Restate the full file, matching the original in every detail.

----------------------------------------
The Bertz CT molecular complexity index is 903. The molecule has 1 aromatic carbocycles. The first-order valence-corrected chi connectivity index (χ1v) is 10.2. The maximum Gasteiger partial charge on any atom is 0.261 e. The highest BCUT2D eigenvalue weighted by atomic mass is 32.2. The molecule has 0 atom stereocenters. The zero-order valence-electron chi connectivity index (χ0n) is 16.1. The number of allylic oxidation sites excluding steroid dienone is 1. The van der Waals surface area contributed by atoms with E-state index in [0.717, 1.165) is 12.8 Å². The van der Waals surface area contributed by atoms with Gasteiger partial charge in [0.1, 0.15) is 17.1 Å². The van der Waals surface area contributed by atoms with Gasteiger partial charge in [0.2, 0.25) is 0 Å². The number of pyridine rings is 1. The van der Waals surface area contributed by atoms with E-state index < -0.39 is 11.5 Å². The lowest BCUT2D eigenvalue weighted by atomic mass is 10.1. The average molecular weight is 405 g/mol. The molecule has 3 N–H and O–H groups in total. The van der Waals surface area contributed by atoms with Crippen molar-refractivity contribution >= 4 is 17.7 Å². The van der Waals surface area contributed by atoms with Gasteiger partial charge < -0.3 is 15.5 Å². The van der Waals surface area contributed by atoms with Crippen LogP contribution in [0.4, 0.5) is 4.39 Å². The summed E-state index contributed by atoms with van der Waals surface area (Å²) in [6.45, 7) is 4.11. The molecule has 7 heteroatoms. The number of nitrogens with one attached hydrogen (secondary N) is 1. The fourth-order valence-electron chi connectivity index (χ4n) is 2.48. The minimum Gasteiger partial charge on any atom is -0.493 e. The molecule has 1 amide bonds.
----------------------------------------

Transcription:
The Bertz CT molecular complexity index is 903. The molecule has 1 aromatic carbocycles. The first-order valence-corrected chi connectivity index (χ1v) is 10.2. The maximum Gasteiger partial charge on any atom is 0.261 e. The highest BCUT2D eigenvalue weighted by atomic mass is 32.2. The molecule has 0 atom stereocenters. The zero-order valence-electron chi connectivity index (χ0n) is 16.1. The number of allylic oxidation sites excluding steroid dienone is 1. The van der Waals surface area contributed by atoms with E-state index in [0.717, 1.165) is 12.8 Å². The van der Waals surface area contributed by atoms with Gasteiger partial charge in [0.1, 0.15) is 17.1 Å². The van der Waals surface area contributed by atoms with Gasteiger partial charge in [0.2, 0.25) is 0 Å². The number of pyridine rings is 1. The van der Waals surface area contributed by atoms with E-state index < -0.39 is 11.5 Å². The lowest BCUT2D eigenvalue weighted by atomic mass is 10.1. The average molecular weight is 405 g/mol. The molecule has 3 N–H and O–H groups in total. The van der Waals surface area contributed by atoms with Crippen molar-refractivity contribution >= 4 is 17.7 Å². The van der Waals surface area contributed by atoms with Gasteiger partial charge < -0.3 is 15.5 Å². The van der Waals surface area contributed by atoms with Crippen LogP contribution in [0.4, 0.5) is 4.39 Å². The summed E-state index contributed by atoms with van der Waals surface area (Å²) in [6.45, 7) is 4.11. The molecule has 7 heteroatoms. The number of nitrogens with one attached hydrogen (secondary N) is 1. The fourth-order valence-electron chi connectivity index (χ4n) is 2.48. The minimum Gasteiger partial charge on any atom is -0.493 e. The molecule has 1 amide bonds.